Jesus, You let us down!
When He approached Jerusalem, He saw the city and wept over it, saying, "If you had known in this day, even you, the things which make for peace!" Luke 19:41-42a
The Greek word for "wept" is "klaio." It means "To weep, wail, lament, implying not only the shedding of tears, but also every external expression of grief" (Zodhiates, The Complete Word Study Dictionary, New Testament, page 864, Strong's number 2799). Jesus was grieving, not for what He knew was coming for Him, but what He knew was coming for them. He goes on to explain their destruction.
And yet just a few verses before that, they were proclaiming "Blessed is the King Who comes in the name of the Lord; Peace in heaven and glory in the highest!" (Luke 19:38) and then a couple of verses later,
"...all the people were hanging on to every word He said." Luke 19:48
Why was He weeping? It would have looked to an objective bystander that everyone loved Him. But He knew that within the week, it was going to be "Crucify, crucify Him!" (Luke 23:21)
What happened between chapter 19 and chapter 23?
He didn't live up to their expectations.
"Blessed is the King..." They wanted Him to be King. They thought they were watching the new King enter Jerusalem on that donkey. They thought He had finally decided to overthrow the Romans. He was truly going to rescue them from the Romans. Their captivity, as when Moses rescued them from the Egyptians, was almost over.
Imagine their horror as He was arrested, tied up, and beaten almost to the point of death. Imagine how their hopes of freedom from the Romans began to whither away, dissolved in tears and disappointment. "But this was supposed to be the new Moses!" they must have thought. How can this be happening!? Who is going to save us now!?
Barabbas! Yes, just last week Barabbas was causing an insurrection against the Romans! He must be the one to save us! RELEASE HIM!
But Jesus knew they had it all wrong. "If you had known in this day, even you, the things which make for peace!" He said. Yes, the real peace that Jesus offered and Barabbas didn't. But they didn't see it. He disappointed them. He let them down.
He didn't live up to their expectations.
And their reaction to those dashed hopes, like ours, was first denial, then horror, then anger.
"Crucify Him! If He can't be our King, if He's so weak that you can do this to Him, if He can't save Himself - then how is He going to save us!? Barabbas has a better chance, so let Barabbas go and Crucify Him!
Just like us. That's what we do when we suffer loss. We grieve, and it often looks like that. Denial first, then profound sadness or horror, and often we get angry.
But we were talking about expectations and hopes being dashed. When did we start talking about loss?
Unfulfilled expectations represent a terrible loss to us. Unrealized dreams is a profound loss. People letting us down means we had expectations they did not fulfil. It's a loss, and sometimes a profound one. We don't see our reaction as grief, so we think our anger is justified because they didn't do what they were supposed to do. We say "Crucify them!," and we then proceed to do just that with our hearts, and with our words.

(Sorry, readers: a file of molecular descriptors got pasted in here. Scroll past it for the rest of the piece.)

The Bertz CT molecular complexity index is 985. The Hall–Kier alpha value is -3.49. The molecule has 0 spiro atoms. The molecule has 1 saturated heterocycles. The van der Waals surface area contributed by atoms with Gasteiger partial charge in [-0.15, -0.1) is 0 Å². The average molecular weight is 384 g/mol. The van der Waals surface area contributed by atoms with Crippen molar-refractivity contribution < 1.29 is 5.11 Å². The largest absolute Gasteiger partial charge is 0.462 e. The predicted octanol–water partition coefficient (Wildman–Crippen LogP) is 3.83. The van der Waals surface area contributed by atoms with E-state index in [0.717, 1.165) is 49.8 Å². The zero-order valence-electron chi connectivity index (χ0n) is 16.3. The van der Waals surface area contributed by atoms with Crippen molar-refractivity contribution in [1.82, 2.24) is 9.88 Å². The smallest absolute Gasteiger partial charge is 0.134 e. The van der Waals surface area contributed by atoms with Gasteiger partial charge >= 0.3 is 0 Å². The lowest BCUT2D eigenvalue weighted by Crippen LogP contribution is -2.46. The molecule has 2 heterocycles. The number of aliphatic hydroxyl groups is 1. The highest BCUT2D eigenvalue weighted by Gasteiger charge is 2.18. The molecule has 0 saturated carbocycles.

But what was the real problem with the Israelites that day? Their expectations were all wrong. They thought one thing, but Jesus offered another. And they got angry.
How often do you get angry when someone doesn't live up to your expectations? If you're like the rest of us, probably pretty often.
Check yourselves when you get angry. Is it possible that your anger is more about your own flawed or misplaced expectations than it is their failure? Check your heart. Jesus said, "Blessed is he who is not offended by Me." (Mat 11:6)
I'd like to offer, "Blessed is he who is not offended."
The Greek word for "offended" is "skandalon." (ibid, page 1292, Strong's 4625) It refers to that little trigger on an animal trap that, when they touch it, the trap closes and they're caged. It refers specifically to the conduct of the person thus trapped. Our propensity to have that "righteous indignation," that offense, cages us. Satan loves it, and will set up the trap for us as often as he can, because it ruins our witness and our testimony. Don't ever forget that people are watching.
When people let you down, when they don't live up to your expectations, check yourself. Is it their failure, or your expectations that might be the problem? Does your anger solve the problem, or make it worse?
Find your humility, see yourself as the sinner that you are, understand that people are truly flawed and we all fall into that category. When you feel that anger coming on, don't say "I thank You that I'm not like other people," but say "God be merciful to me, the sinner!" (Luke 18:11 & 13).
I pray your heart, like the heart of our Lord, finds grace and humility in an eternal perspective (2 Cor 4:17-18). Let the offenses come as opportunities to be a witness. Let your testimony show that Jesus is in you, even in the face of dashed expectations.
Jesus didn't let them down at all. He offered them the peace they really sought. The peace that would have transformed their lives. They just missed it.
God bless you, and may the peace that surpasses understanding fill your heart.